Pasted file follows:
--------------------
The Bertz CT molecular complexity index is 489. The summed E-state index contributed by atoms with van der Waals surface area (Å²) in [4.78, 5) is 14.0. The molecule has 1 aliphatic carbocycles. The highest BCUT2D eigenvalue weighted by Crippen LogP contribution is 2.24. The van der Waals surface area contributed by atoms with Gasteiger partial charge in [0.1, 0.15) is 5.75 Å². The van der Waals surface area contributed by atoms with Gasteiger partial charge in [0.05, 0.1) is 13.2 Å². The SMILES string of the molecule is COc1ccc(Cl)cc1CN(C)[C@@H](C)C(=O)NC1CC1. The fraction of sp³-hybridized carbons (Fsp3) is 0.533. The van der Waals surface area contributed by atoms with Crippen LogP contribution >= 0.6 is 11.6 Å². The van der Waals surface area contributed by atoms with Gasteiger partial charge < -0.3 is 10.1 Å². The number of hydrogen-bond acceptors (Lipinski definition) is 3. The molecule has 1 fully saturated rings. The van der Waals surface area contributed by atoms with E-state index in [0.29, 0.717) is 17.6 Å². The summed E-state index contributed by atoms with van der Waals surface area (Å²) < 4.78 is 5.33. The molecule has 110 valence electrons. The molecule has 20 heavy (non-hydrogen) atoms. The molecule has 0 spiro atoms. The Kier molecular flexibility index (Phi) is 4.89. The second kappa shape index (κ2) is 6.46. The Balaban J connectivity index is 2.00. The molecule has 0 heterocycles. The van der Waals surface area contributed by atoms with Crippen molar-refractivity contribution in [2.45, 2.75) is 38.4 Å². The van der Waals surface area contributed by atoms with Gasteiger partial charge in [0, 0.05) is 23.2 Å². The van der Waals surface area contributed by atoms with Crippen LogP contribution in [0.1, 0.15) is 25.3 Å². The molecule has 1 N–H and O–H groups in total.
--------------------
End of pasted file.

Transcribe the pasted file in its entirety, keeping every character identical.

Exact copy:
The Bertz CT molecular complexity index is 489. The summed E-state index contributed by atoms with van der Waals surface area (Å²) in [4.78, 5) is 14.0. The molecule has 1 aliphatic carbocycles. The highest BCUT2D eigenvalue weighted by Crippen LogP contribution is 2.24. The van der Waals surface area contributed by atoms with Gasteiger partial charge in [0.1, 0.15) is 5.75 Å². The van der Waals surface area contributed by atoms with Gasteiger partial charge in [0.05, 0.1) is 13.2 Å². The SMILES string of the molecule is COc1ccc(Cl)cc1CN(C)[C@@H](C)C(=O)NC1CC1. The fraction of sp³-hybridized carbons (Fsp3) is 0.533. The van der Waals surface area contributed by atoms with Crippen LogP contribution >= 0.6 is 11.6 Å². The van der Waals surface area contributed by atoms with Gasteiger partial charge < -0.3 is 10.1 Å². The number of hydrogen-bond acceptors (Lipinski definition) is 3. The molecule has 1 fully saturated rings. The van der Waals surface area contributed by atoms with E-state index in [0.29, 0.717) is 17.6 Å². The summed E-state index contributed by atoms with van der Waals surface area (Å²) < 4.78 is 5.33. The molecule has 110 valence electrons. The molecule has 20 heavy (non-hydrogen) atoms. The molecule has 0 spiro atoms. The Kier molecular flexibility index (Phi) is 4.89. The second kappa shape index (κ2) is 6.46. The Balaban J connectivity index is 2.00. The molecule has 0 heterocycles. The van der Waals surface area contributed by atoms with Crippen molar-refractivity contribution in [2.45, 2.75) is 38.4 Å². The van der Waals surface area contributed by atoms with Gasteiger partial charge in [0, 0.05) is 23.2 Å². The van der Waals surface area contributed by atoms with Crippen LogP contribution in [0.1, 0.15) is 25.3 Å². The molecule has 1 N–H and O–H groups in total.